Saturday, January 25, 2014

Book Talk, Part 1


BOOK TALK:  
The following is Part One of an interview I did about "Buddhist Catnaps & Broken-Down Hymns."    

Hope you enjoy!  




Q:  So, I’ll ask two questions you likely get most often to start off with.  First, what is a Buddhist Catnap, and secondly, why short stories?

A:  Yep, those would be the two.  Well, because I didn’t want to make the title too enigmatic, I did offer the answer to the first question on the opening pages of the book.  Kurt Vonnegut is a favorite of mine and he used the phrase in his collection, Bagombo Snuff Box.  He said that short stories were more like Buddhist meditation than any other form of art, because they invite you into a very experiential immediacy for this brief window of time.  Your breathing slows down, you have this very present experience with a story, then you return to your life, hopefully a bit more enlightened than you were going in.  That’s certainly my hope with these stories.   

Q:  So, is the book inspired by Buddhist thought?

A:  Some of it is, just from my own readings and experiences, but it’s not assuming to offer any answers courtesy of a particular dogma or belief system.  It’s just a whole bunch of characters in search of redemption.  Some find it, some don’t.  Sorta like life. 

Q:  And the other burning question...

A:  Right.  As for “why short stories,” I know they aren’t the popular medium they once were.  The days of O’Connor and Carver are long gone, but there are still terrific short story writers out there.  Alice Munro just won the Pulitzer for her work, and guys like T.C. Boyle continue to carry the flame.  I concur with Raymond Carver when he said he didn’t have the attention span to write a novel.  That’s me in a nutshell.  Plus, I like the minimalism of short stories.  Maybe there’s a fear there of committing to something as sweeping as a novel, having to evolve characters for 300 pages rather than 30, but I keep going back to my favorite short story writers, which are songwriters.  While operas are majestic and epic, I love that I can walk away from a song on “The Ghost of Tom Joad” or “Excitable Boy” and have a pretty full sense of story and character.  And what’s not there, the composer trusted me enough to fill in with my own experiences and point of view.  I don’t know, maybe I don’t have one grand statement I want to make, but a whole bunch of smaller ones.  Short stories give me that outlet.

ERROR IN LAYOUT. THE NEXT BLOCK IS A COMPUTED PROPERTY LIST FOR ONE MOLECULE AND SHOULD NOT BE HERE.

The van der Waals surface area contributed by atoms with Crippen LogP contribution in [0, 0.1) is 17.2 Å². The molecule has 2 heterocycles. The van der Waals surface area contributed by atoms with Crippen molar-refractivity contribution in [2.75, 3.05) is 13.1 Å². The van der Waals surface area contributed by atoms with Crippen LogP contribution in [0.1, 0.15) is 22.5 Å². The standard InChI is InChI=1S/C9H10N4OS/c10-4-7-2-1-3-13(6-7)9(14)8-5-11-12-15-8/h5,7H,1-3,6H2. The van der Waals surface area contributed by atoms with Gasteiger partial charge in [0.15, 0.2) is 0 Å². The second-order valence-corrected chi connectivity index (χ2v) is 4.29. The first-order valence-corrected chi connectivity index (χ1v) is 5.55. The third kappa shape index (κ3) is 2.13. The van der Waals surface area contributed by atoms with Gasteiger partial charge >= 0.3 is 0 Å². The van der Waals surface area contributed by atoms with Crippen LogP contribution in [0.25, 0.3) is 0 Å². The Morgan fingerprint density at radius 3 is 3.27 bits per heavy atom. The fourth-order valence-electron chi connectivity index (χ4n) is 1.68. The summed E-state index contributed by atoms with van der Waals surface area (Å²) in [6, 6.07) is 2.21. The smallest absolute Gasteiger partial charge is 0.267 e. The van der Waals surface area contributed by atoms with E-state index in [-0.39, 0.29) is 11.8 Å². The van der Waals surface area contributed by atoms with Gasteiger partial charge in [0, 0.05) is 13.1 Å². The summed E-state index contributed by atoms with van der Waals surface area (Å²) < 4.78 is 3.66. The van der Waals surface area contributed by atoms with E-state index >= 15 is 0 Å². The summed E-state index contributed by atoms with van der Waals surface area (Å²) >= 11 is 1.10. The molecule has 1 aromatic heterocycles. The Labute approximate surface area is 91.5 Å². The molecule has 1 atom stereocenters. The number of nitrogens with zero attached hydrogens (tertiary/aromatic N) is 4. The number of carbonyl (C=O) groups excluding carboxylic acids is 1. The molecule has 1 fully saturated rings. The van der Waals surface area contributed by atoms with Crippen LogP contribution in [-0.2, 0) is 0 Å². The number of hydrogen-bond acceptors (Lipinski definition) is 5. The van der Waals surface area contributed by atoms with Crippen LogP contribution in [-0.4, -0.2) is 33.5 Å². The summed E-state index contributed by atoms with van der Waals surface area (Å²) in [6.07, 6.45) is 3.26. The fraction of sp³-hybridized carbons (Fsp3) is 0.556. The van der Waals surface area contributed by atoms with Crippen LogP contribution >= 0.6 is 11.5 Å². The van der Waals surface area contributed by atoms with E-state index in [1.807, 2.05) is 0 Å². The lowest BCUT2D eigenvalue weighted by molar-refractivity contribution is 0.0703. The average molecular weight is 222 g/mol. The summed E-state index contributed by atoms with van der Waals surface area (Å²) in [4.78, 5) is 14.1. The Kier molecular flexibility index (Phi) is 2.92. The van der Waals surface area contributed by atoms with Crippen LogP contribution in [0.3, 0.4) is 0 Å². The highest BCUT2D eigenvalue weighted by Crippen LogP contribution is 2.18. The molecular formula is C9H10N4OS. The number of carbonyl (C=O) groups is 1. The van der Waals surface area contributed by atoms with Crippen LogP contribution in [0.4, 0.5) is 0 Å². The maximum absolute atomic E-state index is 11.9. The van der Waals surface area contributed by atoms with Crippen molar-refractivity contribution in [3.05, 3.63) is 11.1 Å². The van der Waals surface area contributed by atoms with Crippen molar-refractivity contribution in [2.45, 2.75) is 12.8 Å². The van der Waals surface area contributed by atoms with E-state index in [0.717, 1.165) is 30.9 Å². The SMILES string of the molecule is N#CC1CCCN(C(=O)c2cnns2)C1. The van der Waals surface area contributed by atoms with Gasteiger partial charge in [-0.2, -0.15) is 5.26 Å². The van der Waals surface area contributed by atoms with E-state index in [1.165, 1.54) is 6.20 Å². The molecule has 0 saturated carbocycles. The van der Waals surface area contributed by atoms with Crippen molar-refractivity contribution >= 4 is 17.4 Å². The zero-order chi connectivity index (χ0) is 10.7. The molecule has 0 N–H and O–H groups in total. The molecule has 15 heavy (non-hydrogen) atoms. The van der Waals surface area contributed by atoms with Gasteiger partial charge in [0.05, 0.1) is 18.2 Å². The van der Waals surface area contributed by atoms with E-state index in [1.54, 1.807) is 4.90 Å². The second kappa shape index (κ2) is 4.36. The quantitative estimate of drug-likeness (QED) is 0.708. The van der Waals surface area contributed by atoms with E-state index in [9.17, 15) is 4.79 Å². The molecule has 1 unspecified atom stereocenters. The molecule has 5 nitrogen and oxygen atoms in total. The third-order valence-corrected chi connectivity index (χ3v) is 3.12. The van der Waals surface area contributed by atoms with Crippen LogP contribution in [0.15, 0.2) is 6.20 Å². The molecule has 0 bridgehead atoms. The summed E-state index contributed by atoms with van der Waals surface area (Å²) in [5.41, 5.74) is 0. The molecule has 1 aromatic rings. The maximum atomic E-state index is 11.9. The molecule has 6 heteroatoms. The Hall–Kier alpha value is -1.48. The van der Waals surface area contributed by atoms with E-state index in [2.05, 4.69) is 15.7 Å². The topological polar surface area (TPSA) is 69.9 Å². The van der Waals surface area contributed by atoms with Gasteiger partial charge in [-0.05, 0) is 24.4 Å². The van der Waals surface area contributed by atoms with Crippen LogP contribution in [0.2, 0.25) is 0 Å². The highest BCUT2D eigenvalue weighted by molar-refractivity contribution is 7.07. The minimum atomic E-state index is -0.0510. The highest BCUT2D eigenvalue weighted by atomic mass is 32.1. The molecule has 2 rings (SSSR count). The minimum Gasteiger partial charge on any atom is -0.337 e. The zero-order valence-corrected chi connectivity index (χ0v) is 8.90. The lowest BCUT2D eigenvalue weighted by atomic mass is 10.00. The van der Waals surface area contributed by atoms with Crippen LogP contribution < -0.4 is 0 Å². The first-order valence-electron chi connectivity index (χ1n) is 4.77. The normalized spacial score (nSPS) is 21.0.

Q:  Have you ever thought about writing something longer?

A: Yeah, in fact, Buddhist Catnaps started as a novel called The Puzzle of Autumn.  I got about 120 pages in and abandoned it.  

Q: What was it about?

A:  It followed a trio of post-Katrina characters, based on the improv format called a “Harold,” where three seemingly disparate stories begin to weave together.  I had two stories about people getting out of New Orleans and one about someone trying to get in to capture the destruction.  She was a photographer - and she made it over into the current book in a story called “Jigsaw Falling.”  And I’m reusing the title The Puzzle of Autumn for another story I’m working on.  So, I got a protagonist and a story title out of the deal.  We’ll see where that goes.

Q:  Why did you abandon the novel?

A:  I didn’t think I had anything worthy to add to the Katrina story, and it took me that many pages to figure it out.  By the time I was that deep into it, other books were out there, like Dave Eggers’ Zeitoun.  I just felt it was too terrible a tragedy for me to write about it and somehow get it wrong.  I kind of feel like - for me personally - I need a certain stake and perspective on something to write about it, and if I put something out there that doesn’t feel genuine, I’ve made a huge misstep.  

Q:  Why didn’t you feel qualified?